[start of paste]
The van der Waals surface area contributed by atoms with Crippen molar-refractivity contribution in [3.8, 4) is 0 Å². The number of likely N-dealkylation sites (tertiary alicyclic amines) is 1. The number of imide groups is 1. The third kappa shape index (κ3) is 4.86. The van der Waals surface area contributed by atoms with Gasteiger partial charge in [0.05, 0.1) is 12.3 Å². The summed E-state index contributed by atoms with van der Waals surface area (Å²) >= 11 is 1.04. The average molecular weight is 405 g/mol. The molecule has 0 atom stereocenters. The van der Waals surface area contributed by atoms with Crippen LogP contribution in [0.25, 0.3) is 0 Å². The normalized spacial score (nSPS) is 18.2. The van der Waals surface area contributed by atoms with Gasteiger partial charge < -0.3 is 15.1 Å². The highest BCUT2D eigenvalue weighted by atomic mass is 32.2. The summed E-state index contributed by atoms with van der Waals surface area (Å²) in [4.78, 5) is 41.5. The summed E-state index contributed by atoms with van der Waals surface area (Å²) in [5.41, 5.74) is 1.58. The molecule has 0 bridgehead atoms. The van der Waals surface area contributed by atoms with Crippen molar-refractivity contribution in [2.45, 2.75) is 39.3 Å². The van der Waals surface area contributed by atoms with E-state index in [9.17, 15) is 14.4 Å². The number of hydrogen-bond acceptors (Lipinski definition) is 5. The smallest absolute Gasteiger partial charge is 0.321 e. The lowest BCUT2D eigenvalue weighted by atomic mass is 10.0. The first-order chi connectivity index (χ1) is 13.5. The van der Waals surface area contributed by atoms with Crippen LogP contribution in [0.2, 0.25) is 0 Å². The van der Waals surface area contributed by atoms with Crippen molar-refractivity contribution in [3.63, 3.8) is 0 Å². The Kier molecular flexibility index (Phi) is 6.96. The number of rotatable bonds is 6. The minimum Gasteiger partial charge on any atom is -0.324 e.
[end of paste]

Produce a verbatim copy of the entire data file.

The van der Waals surface area contributed by atoms with Crippen molar-refractivity contribution in [3.8, 4) is 0 Å². The number of likely N-dealkylation sites (tertiary alicyclic amines) is 1. The number of imide groups is 1. The third kappa shape index (κ3) is 4.86. The van der Waals surface area contributed by atoms with Gasteiger partial charge in [0.05, 0.1) is 12.3 Å². The summed E-state index contributed by atoms with van der Waals surface area (Å²) >= 11 is 1.04. The average molecular weight is 405 g/mol. The molecule has 0 atom stereocenters. The van der Waals surface area contributed by atoms with Crippen LogP contribution in [0.25, 0.3) is 0 Å². The normalized spacial score (nSPS) is 18.2. The van der Waals surface area contributed by atoms with Gasteiger partial charge < -0.3 is 15.1 Å². The highest BCUT2D eigenvalue weighted by atomic mass is 32.2. The summed E-state index contributed by atoms with van der Waals surface area (Å²) in [4.78, 5) is 41.5. The summed E-state index contributed by atoms with van der Waals surface area (Å²) in [5.41, 5.74) is 1.58. The molecule has 0 bridgehead atoms. The van der Waals surface area contributed by atoms with Crippen molar-refractivity contribution in [2.45, 2.75) is 39.3 Å². The van der Waals surface area contributed by atoms with E-state index in [9.17, 15) is 14.4 Å². The number of hydrogen-bond acceptors (Lipinski definition) is 5. The smallest absolute Gasteiger partial charge is 0.321 e. The lowest BCUT2D eigenvalue weighted by atomic mass is 10.0. The first-order chi connectivity index (χ1) is 13.5. The van der Waals surface area contributed by atoms with Crippen LogP contribution in [0.2, 0.25) is 0 Å². The van der Waals surface area contributed by atoms with Crippen molar-refractivity contribution in [3.63, 3.8) is 0 Å². The Kier molecular flexibility index (Phi) is 6.96. The number of rotatable bonds is 6. The minimum Gasteiger partial charge on any atom is -0.324 e.